On the Botromagno Hill, which is about 400 meters high, it is possible to visit the remains of an ancient Peucetic centre, identified with the ancient Sides or Sidinion. Subsequently, the settlement became a Roman centre, probably Silvium, an important stop on the Appian Way. The area of considerable scientific interest could be one of the poles of archaeological excellence in Puglia, were it not for its state of abandonment and, in part, for the degradation in which the site is located. Paolo Rumiz wrote in 2015:
Una vecchia inchiesta, dal nome cinematografico di Stargate, svela che a Botromagno negli anni novanta sono stati effettuati importanti lavori per rendere accessibile ai visitatori quest’area archeologica unica al mondo. Ma l’intervento si è mangiato quindici miliardi di vecchie lire e non ha portato nulla, se si esclude la scomparsa del malloppo e una lite continua fra la direzione dei lavori e l’impresa esecutrice, che stava tirando in lungo come Penelope con la sua tela. Tutto è finito alle ortiche: il restauro delle tombe, gli itinerari di visita, la cartellonistica, il viale d’accesso, la riqualificazione di un edificio storico con foresteria e reception per i turisti. (P. Rumiz, Appia)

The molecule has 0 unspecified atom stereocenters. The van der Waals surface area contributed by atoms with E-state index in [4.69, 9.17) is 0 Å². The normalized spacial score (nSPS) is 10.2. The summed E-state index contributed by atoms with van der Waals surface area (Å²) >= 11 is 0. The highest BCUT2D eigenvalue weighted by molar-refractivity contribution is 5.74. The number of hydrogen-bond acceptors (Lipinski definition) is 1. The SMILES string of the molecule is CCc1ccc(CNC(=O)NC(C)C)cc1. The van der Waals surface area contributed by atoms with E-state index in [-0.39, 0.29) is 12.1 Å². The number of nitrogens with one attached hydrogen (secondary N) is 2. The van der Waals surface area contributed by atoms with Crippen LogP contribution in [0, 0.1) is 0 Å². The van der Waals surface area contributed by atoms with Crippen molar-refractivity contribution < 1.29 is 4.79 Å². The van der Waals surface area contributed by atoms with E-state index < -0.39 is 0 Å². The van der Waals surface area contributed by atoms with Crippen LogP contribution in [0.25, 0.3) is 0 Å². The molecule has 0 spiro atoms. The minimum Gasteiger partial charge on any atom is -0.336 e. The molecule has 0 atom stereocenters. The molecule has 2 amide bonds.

The objects coming from the Botromagno excavations are exhibited in the Ettore Pomarici-Santomasi di Gravina Museum, within the permanent exhibition entitled Aristocrazia e Mito.
The oldest finds on display here are dated between the 7th and the 4th century BC and include fibulae, ornaments in amber, ivory and silver. Particularly interesting are the numerous red-figure vases from the 5th and 4th centuries BC coming from the sepulchral chambers of the alleged necropolis of Botromagno.
Among the numerous ceramic and fictile finds, due to its size and artistic beauty, a volute-shaped crater is attributed to the Painter of Boreas, which represents a scene from the myth of Iphigenia. Also other vases are decorated with scenes related to the Homeric world, confirming the uninterrupted artistic, commercial and political relations of Puglia with the Greek world. The exhibition at the Pomarici Santomasi Foundation only provides a glimpse of the richness of the archaeological heritage of this area of Puglia, which had been robbed over the last few centuries by grave robbers and improvised Indiana-Jones. What was saved from carelessness and thefts is also preserved in the Civic Archaeological Museum of Gravina, in Piazza Benedetto XIII.